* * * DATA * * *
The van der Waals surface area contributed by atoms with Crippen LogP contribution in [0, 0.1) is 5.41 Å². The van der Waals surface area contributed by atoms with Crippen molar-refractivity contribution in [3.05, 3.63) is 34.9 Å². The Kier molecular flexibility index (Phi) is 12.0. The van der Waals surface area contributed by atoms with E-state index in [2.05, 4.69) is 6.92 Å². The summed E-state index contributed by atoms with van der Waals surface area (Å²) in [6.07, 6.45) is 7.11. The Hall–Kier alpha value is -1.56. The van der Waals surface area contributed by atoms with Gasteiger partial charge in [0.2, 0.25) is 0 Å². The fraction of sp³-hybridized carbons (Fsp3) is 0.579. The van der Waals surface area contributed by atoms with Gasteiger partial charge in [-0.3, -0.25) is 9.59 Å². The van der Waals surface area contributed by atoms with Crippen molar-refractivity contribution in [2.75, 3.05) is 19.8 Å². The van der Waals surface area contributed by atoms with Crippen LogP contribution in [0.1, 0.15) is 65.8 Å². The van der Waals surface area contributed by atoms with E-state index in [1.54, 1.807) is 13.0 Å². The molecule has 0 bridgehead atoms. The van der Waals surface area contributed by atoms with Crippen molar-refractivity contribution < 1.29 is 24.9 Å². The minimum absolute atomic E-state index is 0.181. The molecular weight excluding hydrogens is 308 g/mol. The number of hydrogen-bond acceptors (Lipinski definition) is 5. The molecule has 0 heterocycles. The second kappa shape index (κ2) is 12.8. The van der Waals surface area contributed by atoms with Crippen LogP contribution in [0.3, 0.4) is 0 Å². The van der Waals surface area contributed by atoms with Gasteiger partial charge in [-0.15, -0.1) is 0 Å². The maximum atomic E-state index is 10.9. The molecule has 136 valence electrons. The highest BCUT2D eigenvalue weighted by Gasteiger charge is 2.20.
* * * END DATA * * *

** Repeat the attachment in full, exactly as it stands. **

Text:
The van der Waals surface area contributed by atoms with Crippen LogP contribution in [0, 0.1) is 5.41 Å². The van der Waals surface area contributed by atoms with Crippen molar-refractivity contribution in [3.05, 3.63) is 34.9 Å². The Kier molecular flexibility index (Phi) is 12.0. The van der Waals surface area contributed by atoms with E-state index in [2.05, 4.69) is 6.92 Å². The summed E-state index contributed by atoms with van der Waals surface area (Å²) in [6.07, 6.45) is 7.11. The Hall–Kier alpha value is -1.56. The van der Waals surface area contributed by atoms with Gasteiger partial charge in [0.2, 0.25) is 0 Å². The fraction of sp³-hybridized carbons (Fsp3) is 0.579. The van der Waals surface area contributed by atoms with Gasteiger partial charge in [-0.3, -0.25) is 9.59 Å². The van der Waals surface area contributed by atoms with Crippen molar-refractivity contribution in [2.75, 3.05) is 19.8 Å². The van der Waals surface area contributed by atoms with Crippen LogP contribution in [0.1, 0.15) is 65.8 Å². The van der Waals surface area contributed by atoms with E-state index in [1.54, 1.807) is 13.0 Å². The molecule has 0 bridgehead atoms. The van der Waals surface area contributed by atoms with Crippen molar-refractivity contribution < 1.29 is 24.9 Å². The minimum absolute atomic E-state index is 0.181. The molecular weight excluding hydrogens is 308 g/mol. The number of hydrogen-bond acceptors (Lipinski definition) is 5. The molecule has 0 heterocycles. The second kappa shape index (κ2) is 12.8. The van der Waals surface area contributed by atoms with Crippen LogP contribution in [0.3, 0.4) is 0 Å². The van der Waals surface area contributed by atoms with Gasteiger partial charge in [-0.15, -0.1) is 0 Å². The maximum atomic E-state index is 10.9. The molecule has 136 valence electrons. The highest BCUT2D eigenvalue weighted by Gasteiger charge is 2.20.